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WASHINGTON - Agriculture secretary Ann M. Veneman announced yesterday that the rate of salmonella in raw meat and poultry has dropped by 66 percent over the past six years and by 16 percent compared with 2002.
"These results show that we are making progress in our efforts to enhance meat and poultry inspection systems. This is good news for consumers," Veneman said.
The USDA Food Safety and Inspection Service (FSIS) is the public health regulatory agency responsible for ensuring that meat, poultry, and egg products are safe, wholesome, and accurately labeled. FSIS has more than 8,000 inspection personnel stationed in meat and poultry plants across the nation to ensure compliance with federal laws and regulations.
Of the random samples collected and analyzed between Jan. 1 and Oct. 31 by FSIS, 3.6 percent tested positive for Salmonella, as compared with 4.29 percent in 2002, 5.03 percent in 2001, 5.31 percent in 2000, 7.26 percent in 1999, and 10.65 percent in 1998.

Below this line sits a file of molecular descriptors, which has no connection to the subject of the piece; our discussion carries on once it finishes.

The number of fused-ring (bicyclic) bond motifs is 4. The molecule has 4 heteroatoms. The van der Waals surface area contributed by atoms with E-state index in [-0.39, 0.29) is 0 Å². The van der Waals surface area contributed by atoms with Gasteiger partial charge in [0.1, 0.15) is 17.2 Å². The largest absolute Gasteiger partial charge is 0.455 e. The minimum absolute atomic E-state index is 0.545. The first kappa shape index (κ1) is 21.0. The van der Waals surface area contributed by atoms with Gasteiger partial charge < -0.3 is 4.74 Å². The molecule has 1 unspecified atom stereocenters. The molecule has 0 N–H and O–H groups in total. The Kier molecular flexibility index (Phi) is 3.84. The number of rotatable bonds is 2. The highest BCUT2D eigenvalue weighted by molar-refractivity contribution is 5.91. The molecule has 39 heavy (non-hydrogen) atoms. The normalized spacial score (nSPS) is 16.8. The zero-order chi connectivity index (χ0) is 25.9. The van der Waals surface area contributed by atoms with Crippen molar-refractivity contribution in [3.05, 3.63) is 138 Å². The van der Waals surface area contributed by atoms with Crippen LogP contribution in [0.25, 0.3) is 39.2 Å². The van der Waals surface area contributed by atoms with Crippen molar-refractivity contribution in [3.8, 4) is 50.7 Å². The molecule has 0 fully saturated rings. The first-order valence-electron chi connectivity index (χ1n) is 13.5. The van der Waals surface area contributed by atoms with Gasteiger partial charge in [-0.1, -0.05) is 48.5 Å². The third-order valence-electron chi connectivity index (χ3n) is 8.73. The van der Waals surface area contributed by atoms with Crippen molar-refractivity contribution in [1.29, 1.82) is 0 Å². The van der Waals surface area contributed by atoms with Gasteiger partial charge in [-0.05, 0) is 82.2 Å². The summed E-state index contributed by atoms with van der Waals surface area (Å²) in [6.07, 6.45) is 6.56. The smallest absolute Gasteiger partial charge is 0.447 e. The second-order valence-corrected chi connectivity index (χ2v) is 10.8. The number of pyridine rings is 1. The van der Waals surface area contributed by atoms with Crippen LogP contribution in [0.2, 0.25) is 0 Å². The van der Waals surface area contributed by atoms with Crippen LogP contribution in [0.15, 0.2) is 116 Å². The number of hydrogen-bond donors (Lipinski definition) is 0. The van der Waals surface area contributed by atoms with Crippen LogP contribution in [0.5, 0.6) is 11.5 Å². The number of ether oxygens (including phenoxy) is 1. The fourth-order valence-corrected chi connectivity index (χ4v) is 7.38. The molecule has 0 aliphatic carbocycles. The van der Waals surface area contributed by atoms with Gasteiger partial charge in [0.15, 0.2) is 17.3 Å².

"These figures demonstrate that strong, science-based enforcement of food safety rules is driving down the rate of salmonella," added Elsa Murano, food safety undersecretary.
Yesterday's announcement follows USDA's recent findings that showed similar reductions in E. coli O157:H7 in ground beef and listeria monocytogenes in ready-to-eat meat and poultry products.
Earlier this year USDA outlined a series of new science-based initiatives to better understand, predict, and prevent microbiological contamination of meat and poultry products, thereby improving health outcomes for American families. These steps include increased training of inspectors, expediting the approval of new technologies, creation of a risk assessment coordination team, and conducting research on priority areas.
Veneman said that USDA is working to continue enhancing consumer education through a variety of programs, including a traveling Food Safety Mobile that takes information directly to consumers.
"It is important that consumers and food handlers know how to properly cook and handle food," Veneman said. "USDA has a wealth of information available."